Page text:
Thanksgiving, Pilgrims and the Rock

“The Landing of the Pilgrims.”(1877) by Henry A. Bacon

Mayflower: A Story of Courage, Community, and War
With Thanksgiving coming up, I thought back on when I read Nathaniel Philbrick‘s book Mayflower: A Story of Courage, Community, and WarI have to agree with him that the Rock is the most disappointing piece of American tourism I have encountered. I saw it on a road trip I made back in 1971 and it was truly underwhelming. Now that I read the story behind that hunk of Dedham granodiorite glacial erratic, it makes more sense that I felt that way.

It was pretty much legend right from the start that said that the rock at the foot of Cole’s Hill in Plymouth, Massachusetts was the one where the Pilgrims landed in 1620. There were plans to build a wharf at the Pilgrim’s landing site in 1741, and a Thomas Faunce (94 years old and the town record keeper) identified the rock that his father said was the first solid land the Pilgrims set foot upon.

Philbrick’s book is also a good read to find out what that first Thanksgiving was really like and why the Pilgrims never called themselves pilgrims.

Actually, the Pilgrims first landed near the site of modern Provincetown in November 1620 and then moved on to Plymouth).

Napoleon Bonaparte said that “History is a set of lies agreed upon” and that’s pretty much true with this historical location.

That initial settlement was built on nearby Leyden Street leading up toward Burial Hill. In 1774, they decided to move the rock and in transporting it in a wagon, it fell off and split into two. They left the bottom half behind at the wharf and relocated the top to the town’s meeting-house.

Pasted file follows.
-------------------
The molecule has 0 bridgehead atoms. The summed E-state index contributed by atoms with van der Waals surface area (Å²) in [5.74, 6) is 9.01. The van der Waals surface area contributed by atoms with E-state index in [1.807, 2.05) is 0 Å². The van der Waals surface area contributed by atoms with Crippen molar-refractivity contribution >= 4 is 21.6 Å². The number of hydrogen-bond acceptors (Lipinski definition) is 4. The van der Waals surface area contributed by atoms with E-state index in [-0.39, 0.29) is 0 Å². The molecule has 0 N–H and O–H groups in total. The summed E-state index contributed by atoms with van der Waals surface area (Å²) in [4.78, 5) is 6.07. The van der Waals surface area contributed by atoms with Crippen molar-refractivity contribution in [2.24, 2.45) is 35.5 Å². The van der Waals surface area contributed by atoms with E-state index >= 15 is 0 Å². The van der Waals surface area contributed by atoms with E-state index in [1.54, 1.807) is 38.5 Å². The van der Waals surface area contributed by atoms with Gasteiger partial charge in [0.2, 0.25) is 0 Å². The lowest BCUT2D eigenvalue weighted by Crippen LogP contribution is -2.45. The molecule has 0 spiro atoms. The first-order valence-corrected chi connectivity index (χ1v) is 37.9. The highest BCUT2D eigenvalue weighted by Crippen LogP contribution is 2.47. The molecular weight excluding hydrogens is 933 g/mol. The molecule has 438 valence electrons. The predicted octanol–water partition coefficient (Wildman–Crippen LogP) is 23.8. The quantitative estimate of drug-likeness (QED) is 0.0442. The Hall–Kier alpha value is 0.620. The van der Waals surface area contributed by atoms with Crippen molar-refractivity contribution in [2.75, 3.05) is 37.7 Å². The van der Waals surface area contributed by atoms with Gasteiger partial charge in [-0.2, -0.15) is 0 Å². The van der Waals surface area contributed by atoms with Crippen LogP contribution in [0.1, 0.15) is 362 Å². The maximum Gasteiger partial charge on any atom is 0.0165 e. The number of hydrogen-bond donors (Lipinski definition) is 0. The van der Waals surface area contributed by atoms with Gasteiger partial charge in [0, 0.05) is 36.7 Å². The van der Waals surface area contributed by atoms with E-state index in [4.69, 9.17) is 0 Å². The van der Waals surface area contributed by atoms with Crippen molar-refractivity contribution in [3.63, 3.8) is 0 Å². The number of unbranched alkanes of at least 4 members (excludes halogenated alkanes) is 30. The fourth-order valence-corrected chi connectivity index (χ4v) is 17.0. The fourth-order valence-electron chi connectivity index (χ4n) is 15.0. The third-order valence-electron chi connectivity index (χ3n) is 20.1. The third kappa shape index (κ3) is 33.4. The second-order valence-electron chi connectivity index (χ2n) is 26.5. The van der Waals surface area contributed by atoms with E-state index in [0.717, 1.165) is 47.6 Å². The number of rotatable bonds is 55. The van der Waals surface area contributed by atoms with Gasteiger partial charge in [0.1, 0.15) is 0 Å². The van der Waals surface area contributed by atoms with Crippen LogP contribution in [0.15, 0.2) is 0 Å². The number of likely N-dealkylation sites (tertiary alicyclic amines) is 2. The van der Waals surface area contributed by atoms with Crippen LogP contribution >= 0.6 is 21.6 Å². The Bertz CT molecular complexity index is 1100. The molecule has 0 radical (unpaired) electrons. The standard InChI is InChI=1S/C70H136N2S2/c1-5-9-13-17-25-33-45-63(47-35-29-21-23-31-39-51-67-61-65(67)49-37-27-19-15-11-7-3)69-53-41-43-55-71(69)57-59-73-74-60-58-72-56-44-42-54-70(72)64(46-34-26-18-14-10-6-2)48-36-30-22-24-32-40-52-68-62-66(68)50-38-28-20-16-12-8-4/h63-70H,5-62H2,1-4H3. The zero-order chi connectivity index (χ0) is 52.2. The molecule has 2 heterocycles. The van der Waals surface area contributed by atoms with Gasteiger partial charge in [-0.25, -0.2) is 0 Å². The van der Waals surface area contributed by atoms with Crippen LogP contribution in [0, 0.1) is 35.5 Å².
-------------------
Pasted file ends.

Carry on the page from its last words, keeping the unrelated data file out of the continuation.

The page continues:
Over the years, they built a structure to house Plymouth Rock (well, part of it) and eventually added a gate to stop souvenir hunters who had been hacking off parts of it. The upper portion of the rock was also brought back to the wharf and the date “1620” was carved into the rock.

In 1920, the rock was relocated again and the waterfront rebuilt with a waterfront promenade behind a low seawall, in such a way that when the rock was returned to its original site, it would be at water level so that you could see the tide-washed rock.

Parts of the Rock were taken, bought and sold over the years and about one-third of the top portion remains. Today there are pieces in Pilgrim Hall Museum as well as in the Patent Building in the Smithsonian.

With all that, it doesn’t mean the rock is unimportant though. Alexis De Tocqueville, a Frenchman traveling throughout the United States, wrote in 1835:

“This Rock has become an object of veneration in the United States. I have seen bits of it carefully preserved in several towns in the Union. Does this sufficiently show that all human power and greatness is in the soul of man? Here is a stone which the feet of a few outcasts pressed for an instant; and the stone becomes famous; it is treasured by a great nation; its very dust is shared as a relic.”

Other Books by Philbrick

Published by


A lifelong educator on and off the Internet. Random by design and predictably irrational. It's turtles all the way down. Dolce far niente.

Add to the conversation about this article

Fill in your details below or click an icon to log in: Logo

You are commenting using your account. Log Out /  Change )

Twitter picture

You are commenting using your Twitter account. Log Out /  Change )

Facebook photo

You are commenting using your Facebook account. Log Out /  Change )

Connecting to %s

This site uses Akismet to reduce spam. Learn how your comment data is processed.